Statistics Without Tears for Business Management
Statistics Without Tears for Business Management

Statistics Without Tears for Business Management

Lead Author(s): Stanley Buchin

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This text presents a different approach to statistical analysis that avoids the headaches of math-intensive techniques in favor of graphics and computer programs.

Chapter 1: Are we Measuring the Right Thing?



​Introduction

​In this textbook we will examine how numbers are used in life and more specifically, in business for three major purposes:

·         Performance measurement

·         Forecast of the future, particularly of sales revenue and operating costs

·         Understanding of the present, particularly of the marketplace

We will try to give you a balanced view of how much to rely on the numbers in formulating judgments.  In this modern age of computers and analytical models, it is particularly challenging to decision makers to determine what the statistical analyses mean and how much weight they should be given in the decision-making process.

In the past ten years, we have seen statistical analysis go from the research laboratory and quality control department to battlefield management, Wall Street investment and management of major league sports teams.  Added to this has been the capability to gather enormous amounts of data potentially relevant to solving a problem.

The key question remains:  Which of the data is, in fact, relevant to solving the problem?

Even after finding such relevant data, what do these data mean? This is a particular problem to those who are trying to compare an individual’s or organization’s performance with that of another individual or organization, particularly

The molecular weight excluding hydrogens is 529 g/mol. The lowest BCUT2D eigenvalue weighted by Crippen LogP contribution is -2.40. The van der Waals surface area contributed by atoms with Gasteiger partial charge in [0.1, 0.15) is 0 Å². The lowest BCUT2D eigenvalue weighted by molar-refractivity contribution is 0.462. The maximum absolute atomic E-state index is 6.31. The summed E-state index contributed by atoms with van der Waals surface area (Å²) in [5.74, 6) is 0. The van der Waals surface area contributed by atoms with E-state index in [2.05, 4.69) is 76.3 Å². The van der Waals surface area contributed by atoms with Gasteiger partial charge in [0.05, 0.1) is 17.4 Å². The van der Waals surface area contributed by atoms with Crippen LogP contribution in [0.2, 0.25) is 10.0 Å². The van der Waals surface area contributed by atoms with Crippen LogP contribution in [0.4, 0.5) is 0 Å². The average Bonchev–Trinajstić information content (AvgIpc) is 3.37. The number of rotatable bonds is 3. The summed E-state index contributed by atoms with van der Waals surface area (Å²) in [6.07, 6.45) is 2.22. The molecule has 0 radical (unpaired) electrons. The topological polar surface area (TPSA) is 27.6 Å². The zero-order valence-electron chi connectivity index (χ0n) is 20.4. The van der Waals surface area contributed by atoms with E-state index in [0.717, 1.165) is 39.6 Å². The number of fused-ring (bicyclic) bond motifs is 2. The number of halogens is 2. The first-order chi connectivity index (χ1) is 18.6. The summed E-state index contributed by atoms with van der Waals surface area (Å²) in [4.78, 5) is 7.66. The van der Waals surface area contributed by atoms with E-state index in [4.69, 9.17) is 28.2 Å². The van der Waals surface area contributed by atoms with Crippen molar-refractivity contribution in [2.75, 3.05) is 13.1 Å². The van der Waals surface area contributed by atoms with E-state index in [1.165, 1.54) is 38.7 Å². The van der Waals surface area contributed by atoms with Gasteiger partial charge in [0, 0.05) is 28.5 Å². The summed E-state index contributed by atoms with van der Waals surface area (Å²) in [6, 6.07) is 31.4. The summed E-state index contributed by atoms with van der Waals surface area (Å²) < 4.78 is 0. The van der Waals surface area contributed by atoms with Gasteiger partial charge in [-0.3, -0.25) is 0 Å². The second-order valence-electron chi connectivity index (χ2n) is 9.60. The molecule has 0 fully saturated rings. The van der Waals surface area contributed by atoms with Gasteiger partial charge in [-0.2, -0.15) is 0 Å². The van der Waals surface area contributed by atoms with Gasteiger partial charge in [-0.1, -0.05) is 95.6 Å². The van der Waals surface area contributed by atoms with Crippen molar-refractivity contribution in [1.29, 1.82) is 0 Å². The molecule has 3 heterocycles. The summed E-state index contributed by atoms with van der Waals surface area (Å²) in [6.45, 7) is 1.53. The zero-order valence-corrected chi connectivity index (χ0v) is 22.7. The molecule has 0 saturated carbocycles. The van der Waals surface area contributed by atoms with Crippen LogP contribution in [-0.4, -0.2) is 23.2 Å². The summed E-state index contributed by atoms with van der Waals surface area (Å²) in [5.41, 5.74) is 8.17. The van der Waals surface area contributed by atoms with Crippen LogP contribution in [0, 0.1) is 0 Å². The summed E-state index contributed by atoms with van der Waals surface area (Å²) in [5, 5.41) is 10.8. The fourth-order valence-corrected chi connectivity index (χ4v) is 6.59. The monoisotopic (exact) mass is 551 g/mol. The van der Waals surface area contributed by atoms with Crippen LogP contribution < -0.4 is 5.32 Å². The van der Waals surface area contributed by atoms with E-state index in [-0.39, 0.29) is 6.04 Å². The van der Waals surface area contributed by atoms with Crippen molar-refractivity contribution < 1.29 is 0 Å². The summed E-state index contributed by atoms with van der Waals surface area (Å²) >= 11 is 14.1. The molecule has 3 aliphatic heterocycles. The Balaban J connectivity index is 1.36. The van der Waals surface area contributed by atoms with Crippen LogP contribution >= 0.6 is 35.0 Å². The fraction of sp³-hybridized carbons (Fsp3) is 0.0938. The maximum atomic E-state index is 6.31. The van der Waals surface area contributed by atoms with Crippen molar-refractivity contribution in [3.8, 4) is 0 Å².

​1. If both individuals or organizations had a different number of opportunities to perform

Consider, for example, two baseball players, Smith and Jones. During the past season, Smith made 200 hits and Jones 150 hits. 


Question 1.
No correct answers: No correct answer has been set for this question

Which of the two was a better hitter?


[i]​


 You might argue that Smith was better, since he made more hits, but what if the two were up at bat different numbers of times, as follows:

 Player

 Total Hits

 Total At-Bats

 Batting Average

  Smith

 200

800 

.250 

  Jones

 150

500 

.300 

But, would you really prefer to have Smith on your team rather than Jones?  Most experts would probably prefer Jones as a more consistent hitter (although he/she may be more injury-prone).

And the problem gets more complex, since we will also want to know if Smith and Jones are getting better or worse in comparison with their past seasons.

2. If both organizations being compared were of different sizes

Consider, for example, the safety records of two departments in a hotel last year. 

 Division

 No. of Accidents Last Year

 Number of Employees

 Accidents per Employee

 Rooms

                          5

                    100

              .05

 Food & Beverage

                          3

                      50

              .06


Question 2
No correct answers: No correct answer has been set for this question

Which department had the worse safety record?

On the surface, the Rooms Division would appear to have the worse safety record with 5 accidents last year vs. the 3 accidents of the Food & Beverage Division. BUT, the Rooms Division had 100 employees vs 50 employees in the Food & Beverage Division. This means that the Rooms Division had more opportunities to have accidents.  In fact, 100% more, but only 67% more accidents. This yields a lower rate of Accidents per Employee in the Rooms Division of .05 vs. .06 Accidents per Employee in the Food & Beverage Division. Which division do you think had the worse safety record last year?


[ii]​


​Challenge to the Statistician and Decision Maker Being Supported

​This creates a great challenge to the statistician to be sure he/she is measuring and analyzing the right thing. The analytical programs used for statistical analysis don’t “know” what the data is being analyzed. The statistician and the decision maker being supported have the responsibility to select the right data to measure and analyze. If the wrong data is measured and analyzed, we have a prime example of GIGO’s Law, that is, Garbage In and Garbage Out.

​Help me improve this book


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Image credits

[i] Image courtesy of SecondPrint Productions on Flickr (From Flickr; description page is (was) here) [CC BY 2.0], via Wikimedia Commons

[ii] Image courtesy of Ken Lund from Reno, Nevada, USA (Atlantis Hotel and Casino, Reno, Nevada) [CC BY-SA 2.0], via Wikimedia Commons